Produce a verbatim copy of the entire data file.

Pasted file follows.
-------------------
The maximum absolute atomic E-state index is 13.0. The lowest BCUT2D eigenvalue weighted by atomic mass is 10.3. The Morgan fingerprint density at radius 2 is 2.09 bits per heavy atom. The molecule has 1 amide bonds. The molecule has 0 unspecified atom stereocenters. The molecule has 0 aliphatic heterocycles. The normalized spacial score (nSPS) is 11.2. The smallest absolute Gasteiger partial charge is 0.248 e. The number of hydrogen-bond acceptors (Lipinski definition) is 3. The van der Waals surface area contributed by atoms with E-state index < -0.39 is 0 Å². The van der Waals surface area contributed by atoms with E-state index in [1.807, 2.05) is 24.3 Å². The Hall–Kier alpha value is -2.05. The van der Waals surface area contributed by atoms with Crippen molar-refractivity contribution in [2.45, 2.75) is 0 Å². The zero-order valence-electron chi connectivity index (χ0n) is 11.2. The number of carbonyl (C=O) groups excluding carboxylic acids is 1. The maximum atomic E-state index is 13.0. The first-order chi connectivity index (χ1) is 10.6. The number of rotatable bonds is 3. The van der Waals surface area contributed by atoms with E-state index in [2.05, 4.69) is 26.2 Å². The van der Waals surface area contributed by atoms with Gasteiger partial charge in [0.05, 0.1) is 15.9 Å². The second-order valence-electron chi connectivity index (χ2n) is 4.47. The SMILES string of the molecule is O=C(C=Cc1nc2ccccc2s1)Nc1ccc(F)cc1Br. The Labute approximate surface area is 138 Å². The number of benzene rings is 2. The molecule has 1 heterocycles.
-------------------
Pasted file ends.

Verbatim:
The maximum absolute atomic E-state index is 13.0. The lowest BCUT2D eigenvalue weighted by atomic mass is 10.3. The Morgan fingerprint density at radius 2 is 2.09 bits per heavy atom. The molecule has 1 amide bonds. The molecule has 0 unspecified atom stereocenters. The molecule has 0 aliphatic heterocycles. The normalized spacial score (nSPS) is 11.2. The smallest absolute Gasteiger partial charge is 0.248 e. The number of hydrogen-bond acceptors (Lipinski definition) is 3. The van der Waals surface area contributed by atoms with E-state index < -0.39 is 0 Å². The van der Waals surface area contributed by atoms with E-state index in [1.807, 2.05) is 24.3 Å². The Hall–Kier alpha value is -2.05. The van der Waals surface area contributed by atoms with Crippen molar-refractivity contribution in [2.45, 2.75) is 0 Å². The zero-order valence-electron chi connectivity index (χ0n) is 11.2. The number of carbonyl (C=O) groups excluding carboxylic acids is 1. The maximum atomic E-state index is 13.0. The first-order chi connectivity index (χ1) is 10.6. The number of rotatable bonds is 3. The van der Waals surface area contributed by atoms with E-state index in [2.05, 4.69) is 26.2 Å². The van der Waals surface area contributed by atoms with Gasteiger partial charge in [0.05, 0.1) is 15.9 Å². The second-order valence-electron chi connectivity index (χ2n) is 4.47. The SMILES string of the molecule is O=C(C=Cc1nc2ccccc2s1)Nc1ccc(F)cc1Br. The Labute approximate surface area is 138 Å². The number of benzene rings is 2. The molecule has 1 heterocycles.